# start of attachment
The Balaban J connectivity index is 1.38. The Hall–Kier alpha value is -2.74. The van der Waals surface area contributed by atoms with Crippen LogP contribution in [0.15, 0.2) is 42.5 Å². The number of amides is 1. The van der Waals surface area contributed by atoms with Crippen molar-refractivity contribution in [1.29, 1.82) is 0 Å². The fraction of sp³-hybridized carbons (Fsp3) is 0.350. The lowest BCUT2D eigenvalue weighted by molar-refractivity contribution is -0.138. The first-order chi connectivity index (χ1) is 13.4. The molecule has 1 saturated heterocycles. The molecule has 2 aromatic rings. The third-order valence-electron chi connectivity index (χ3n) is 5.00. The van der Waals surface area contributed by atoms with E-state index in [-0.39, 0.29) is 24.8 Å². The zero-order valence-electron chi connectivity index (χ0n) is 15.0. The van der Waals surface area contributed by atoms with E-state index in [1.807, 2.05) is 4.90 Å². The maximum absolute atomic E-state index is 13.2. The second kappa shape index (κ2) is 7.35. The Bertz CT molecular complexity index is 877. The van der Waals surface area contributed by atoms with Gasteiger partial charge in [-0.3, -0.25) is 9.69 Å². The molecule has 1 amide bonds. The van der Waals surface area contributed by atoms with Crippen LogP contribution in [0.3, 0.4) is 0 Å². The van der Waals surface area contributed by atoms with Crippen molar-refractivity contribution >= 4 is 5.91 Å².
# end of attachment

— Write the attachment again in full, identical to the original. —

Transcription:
The Balaban J connectivity index is 1.38. The Hall–Kier alpha value is -2.74. The van der Waals surface area contributed by atoms with Crippen LogP contribution in [0.15, 0.2) is 42.5 Å². The number of amides is 1. The van der Waals surface area contributed by atoms with Crippen molar-refractivity contribution in [1.29, 1.82) is 0 Å². The fraction of sp³-hybridized carbons (Fsp3) is 0.350. The lowest BCUT2D eigenvalue weighted by molar-refractivity contribution is -0.138. The first-order chi connectivity index (χ1) is 13.4. The molecule has 1 saturated heterocycles. The molecule has 2 aromatic rings. The third-order valence-electron chi connectivity index (χ3n) is 5.00. The van der Waals surface area contributed by atoms with E-state index in [-0.39, 0.29) is 24.8 Å². The zero-order valence-electron chi connectivity index (χ0n) is 15.0. The van der Waals surface area contributed by atoms with E-state index in [1.807, 2.05) is 4.90 Å². The maximum absolute atomic E-state index is 13.2. The second kappa shape index (κ2) is 7.35. The Bertz CT molecular complexity index is 877. The van der Waals surface area contributed by atoms with Gasteiger partial charge in [-0.3, -0.25) is 9.69 Å². The molecule has 1 amide bonds. The van der Waals surface area contributed by atoms with Crippen LogP contribution in [0.3, 0.4) is 0 Å². The van der Waals surface area contributed by atoms with Crippen molar-refractivity contribution >= 4 is 5.91 Å².